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Multiple Test Procedures for Dose Finding
Ajit C. Tamhane, Yosef Hochberg and Charles W. Dunnett
Vol. 52, No. 1 (Mar., 1996), pp. 21-37
Published by: International Biometric Society
Stable URL: http://www.jstor.org/stable/2533141
Page Count: 17
You can always find the topics here!Topics: Dosage, Dose response relationship, Mathematical procedures, Simulations, Biometrics, Critical points, Statistics, Applied statistics, Sample size, T distribution
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The problem of identifying the lowest dose level for which the mean response differs from that at the zero dose level is considered. A general framework for stepwise testing procedures that use contrasts among the dose level means is proposed. Using this framework, several new procedures are derived. These and some existing procedures, including that of Williams (1971, Biometrics 27, 103-117; 1972, Biometrics 28, 519-531), are compared analytically and by an extensive simulation study for the normal theory balanced one-way layout case. It is pointed out that the procedures based on the so-called step and basin contrasts proposed by Ruberg (1989, Journal of American Statistical Association 84, 816-822) have excessively high type I familywise error rates (FWEs) and, hence, they should not be used. Some findings of the simulation study are as follows: For monotone dose mean configurations, Williams' procedure and two step-down test procedures based on Helmert and linear contrasts offer the best performance. For nonmonotone dose mean configurations, the performance of Williams' procedure does degrade somewhat, but the other two procedures are still the best. For more complex designs, a simple step-down test procedure that uses any α-level tests (not necessarily t-tests) to compare each dose level with the zero dose level controls the FWE and is the only alternative available, but its power is rather low, especially under nonmonotone configurations. Step-up procedures are generally dominated by step-down procedures when the same contrasts are used although the differences are not great.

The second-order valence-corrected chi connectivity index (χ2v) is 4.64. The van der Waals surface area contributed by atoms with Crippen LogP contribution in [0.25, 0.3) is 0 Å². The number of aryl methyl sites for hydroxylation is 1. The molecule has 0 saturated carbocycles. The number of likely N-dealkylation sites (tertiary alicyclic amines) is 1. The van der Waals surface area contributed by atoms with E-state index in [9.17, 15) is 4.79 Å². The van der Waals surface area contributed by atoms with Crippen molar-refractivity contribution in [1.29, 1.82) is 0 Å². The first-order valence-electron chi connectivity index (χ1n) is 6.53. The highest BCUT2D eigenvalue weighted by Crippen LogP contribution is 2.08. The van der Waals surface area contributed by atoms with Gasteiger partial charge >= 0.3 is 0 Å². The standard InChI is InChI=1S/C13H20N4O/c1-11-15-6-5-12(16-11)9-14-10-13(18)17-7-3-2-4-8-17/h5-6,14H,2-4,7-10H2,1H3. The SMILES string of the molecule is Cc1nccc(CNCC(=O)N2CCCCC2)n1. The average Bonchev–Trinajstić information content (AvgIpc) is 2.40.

Biometrics © 1996 International Biometric Society